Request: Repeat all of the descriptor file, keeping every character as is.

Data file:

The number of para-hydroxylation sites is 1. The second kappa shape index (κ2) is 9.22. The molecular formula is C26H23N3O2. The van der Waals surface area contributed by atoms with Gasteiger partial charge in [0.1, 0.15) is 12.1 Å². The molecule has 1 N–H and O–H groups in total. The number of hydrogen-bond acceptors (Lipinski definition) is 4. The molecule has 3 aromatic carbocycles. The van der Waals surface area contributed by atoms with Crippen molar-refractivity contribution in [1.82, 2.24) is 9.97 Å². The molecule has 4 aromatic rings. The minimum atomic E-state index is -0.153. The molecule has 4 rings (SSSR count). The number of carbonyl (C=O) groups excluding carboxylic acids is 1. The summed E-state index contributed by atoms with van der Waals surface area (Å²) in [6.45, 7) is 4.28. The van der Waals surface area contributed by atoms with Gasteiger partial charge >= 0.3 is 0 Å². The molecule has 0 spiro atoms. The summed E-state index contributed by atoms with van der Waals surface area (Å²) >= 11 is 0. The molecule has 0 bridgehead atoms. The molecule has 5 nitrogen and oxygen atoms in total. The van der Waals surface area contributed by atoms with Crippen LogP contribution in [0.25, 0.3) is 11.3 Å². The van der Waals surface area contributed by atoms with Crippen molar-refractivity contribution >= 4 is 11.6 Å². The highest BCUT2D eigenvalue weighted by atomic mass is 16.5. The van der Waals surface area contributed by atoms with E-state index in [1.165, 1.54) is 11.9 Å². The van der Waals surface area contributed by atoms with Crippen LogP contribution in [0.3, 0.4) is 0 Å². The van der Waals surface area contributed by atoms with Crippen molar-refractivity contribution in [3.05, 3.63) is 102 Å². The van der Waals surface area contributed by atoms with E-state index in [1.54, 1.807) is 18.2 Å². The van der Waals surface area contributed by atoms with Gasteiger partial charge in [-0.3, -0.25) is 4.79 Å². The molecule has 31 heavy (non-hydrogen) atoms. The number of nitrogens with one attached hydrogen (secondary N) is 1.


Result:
The number of para-hydroxylation sites is 1. The second kappa shape index (κ2) is 9.22. The molecular formula is C26H23N3O2. The van der Waals surface area contributed by atoms with Gasteiger partial charge in [0.1, 0.15) is 12.1 Å². The molecule has 1 N–H and O–H groups in total. The number of hydrogen-bond acceptors (Lipinski definition) is 4. The molecule has 3 aromatic carbocycles. The van der Waals surface area contributed by atoms with Crippen molar-refractivity contribution in [1.82, 2.24) is 9.97 Å². The molecule has 4 aromatic rings. The minimum atomic E-state index is -0.153. The molecule has 4 rings (SSSR count). The number of carbonyl (C=O) groups excluding carboxylic acids is 1. The summed E-state index contributed by atoms with van der Waals surface area (Å²) in [6.45, 7) is 4.28. The van der Waals surface area contributed by atoms with Gasteiger partial charge >= 0.3 is 0 Å². The molecule has 0 spiro atoms. The summed E-state index contributed by atoms with van der Waals surface area (Å²) >= 11 is 0. The molecule has 0 bridgehead atoms. The molecule has 5 nitrogen and oxygen atoms in total. The van der Waals surface area contributed by atoms with Crippen LogP contribution in [0.25, 0.3) is 11.3 Å². The van der Waals surface area contributed by atoms with Crippen molar-refractivity contribution >= 4 is 11.6 Å². The highest BCUT2D eigenvalue weighted by atomic mass is 16.5. The van der Waals surface area contributed by atoms with E-state index in [1.165, 1.54) is 11.9 Å². The van der Waals surface area contributed by atoms with Crippen LogP contribution in [0.3, 0.4) is 0 Å². The van der Waals surface area contributed by atoms with Crippen molar-refractivity contribution in [3.05, 3.63) is 102 Å². The van der Waals surface area contributed by atoms with E-state index in [1.54, 1.807) is 18.2 Å². The van der Waals surface area contributed by atoms with Gasteiger partial charge in [-0.3, -0.25) is 4.79 Å². The molecule has 31 heavy (non-hydrogen) atoms. The number of nitrogens with one attached hydrogen (secondary N) is 1.